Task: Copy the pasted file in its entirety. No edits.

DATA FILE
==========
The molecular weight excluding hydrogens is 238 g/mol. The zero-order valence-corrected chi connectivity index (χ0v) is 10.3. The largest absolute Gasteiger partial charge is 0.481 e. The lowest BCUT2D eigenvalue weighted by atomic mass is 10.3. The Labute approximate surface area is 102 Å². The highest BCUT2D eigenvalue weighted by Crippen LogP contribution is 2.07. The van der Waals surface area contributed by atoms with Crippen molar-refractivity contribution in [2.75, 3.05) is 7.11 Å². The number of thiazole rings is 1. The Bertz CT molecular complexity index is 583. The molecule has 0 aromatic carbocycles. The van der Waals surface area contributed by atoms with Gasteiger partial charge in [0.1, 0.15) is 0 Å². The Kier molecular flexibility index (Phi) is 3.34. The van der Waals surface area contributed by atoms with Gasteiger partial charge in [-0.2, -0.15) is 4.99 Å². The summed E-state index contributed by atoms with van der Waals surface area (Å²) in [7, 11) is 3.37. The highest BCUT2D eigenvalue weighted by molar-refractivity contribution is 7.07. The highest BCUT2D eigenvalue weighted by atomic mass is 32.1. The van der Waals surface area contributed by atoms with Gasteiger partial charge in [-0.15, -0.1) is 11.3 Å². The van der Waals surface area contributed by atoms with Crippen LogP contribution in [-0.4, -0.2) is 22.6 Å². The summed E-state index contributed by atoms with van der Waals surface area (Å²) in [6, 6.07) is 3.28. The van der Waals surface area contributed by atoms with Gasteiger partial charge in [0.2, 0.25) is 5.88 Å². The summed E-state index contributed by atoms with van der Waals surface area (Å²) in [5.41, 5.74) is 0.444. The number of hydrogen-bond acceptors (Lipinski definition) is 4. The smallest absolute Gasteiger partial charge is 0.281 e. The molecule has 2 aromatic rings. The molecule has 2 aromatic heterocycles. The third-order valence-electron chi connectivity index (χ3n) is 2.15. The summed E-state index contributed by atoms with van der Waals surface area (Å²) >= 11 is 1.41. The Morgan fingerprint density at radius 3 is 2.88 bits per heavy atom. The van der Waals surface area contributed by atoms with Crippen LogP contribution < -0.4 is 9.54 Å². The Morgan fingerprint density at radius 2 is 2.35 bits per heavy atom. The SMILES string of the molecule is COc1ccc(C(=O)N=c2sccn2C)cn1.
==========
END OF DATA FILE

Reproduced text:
The molecular weight excluding hydrogens is 238 g/mol. The zero-order valence-corrected chi connectivity index (χ0v) is 10.3. The largest absolute Gasteiger partial charge is 0.481 e. The lowest BCUT2D eigenvalue weighted by atomic mass is 10.3. The Labute approximate surface area is 102 Å². The highest BCUT2D eigenvalue weighted by Crippen LogP contribution is 2.07. The van der Waals surface area contributed by atoms with Crippen molar-refractivity contribution in [2.75, 3.05) is 7.11 Å². The number of thiazole rings is 1. The Bertz CT molecular complexity index is 583. The molecule has 0 aromatic carbocycles. The van der Waals surface area contributed by atoms with Gasteiger partial charge in [0.1, 0.15) is 0 Å². The Kier molecular flexibility index (Phi) is 3.34. The van der Waals surface area contributed by atoms with Gasteiger partial charge in [-0.2, -0.15) is 4.99 Å². The summed E-state index contributed by atoms with van der Waals surface area (Å²) in [7, 11) is 3.37. The highest BCUT2D eigenvalue weighted by molar-refractivity contribution is 7.07. The highest BCUT2D eigenvalue weighted by atomic mass is 32.1. The van der Waals surface area contributed by atoms with Gasteiger partial charge in [-0.15, -0.1) is 11.3 Å². The van der Waals surface area contributed by atoms with Crippen LogP contribution in [-0.4, -0.2) is 22.6 Å². The summed E-state index contributed by atoms with van der Waals surface area (Å²) in [6, 6.07) is 3.28. The van der Waals surface area contributed by atoms with Gasteiger partial charge in [0.2, 0.25) is 5.88 Å². The summed E-state index contributed by atoms with van der Waals surface area (Å²) in [5.41, 5.74) is 0.444. The number of hydrogen-bond acceptors (Lipinski definition) is 4. The smallest absolute Gasteiger partial charge is 0.281 e. The molecule has 2 aromatic rings. The molecule has 2 aromatic heterocycles. The third-order valence-electron chi connectivity index (χ3n) is 2.15. The summed E-state index contributed by atoms with van der Waals surface area (Å²) >= 11 is 1.41. The Morgan fingerprint density at radius 3 is 2.88 bits per heavy atom. The van der Waals surface area contributed by atoms with Crippen LogP contribution < -0.4 is 9.54 Å². The Morgan fingerprint density at radius 2 is 2.35 bits per heavy atom. The SMILES string of the molecule is COc1ccc(C(=O)N=c2sccn2C)cn1.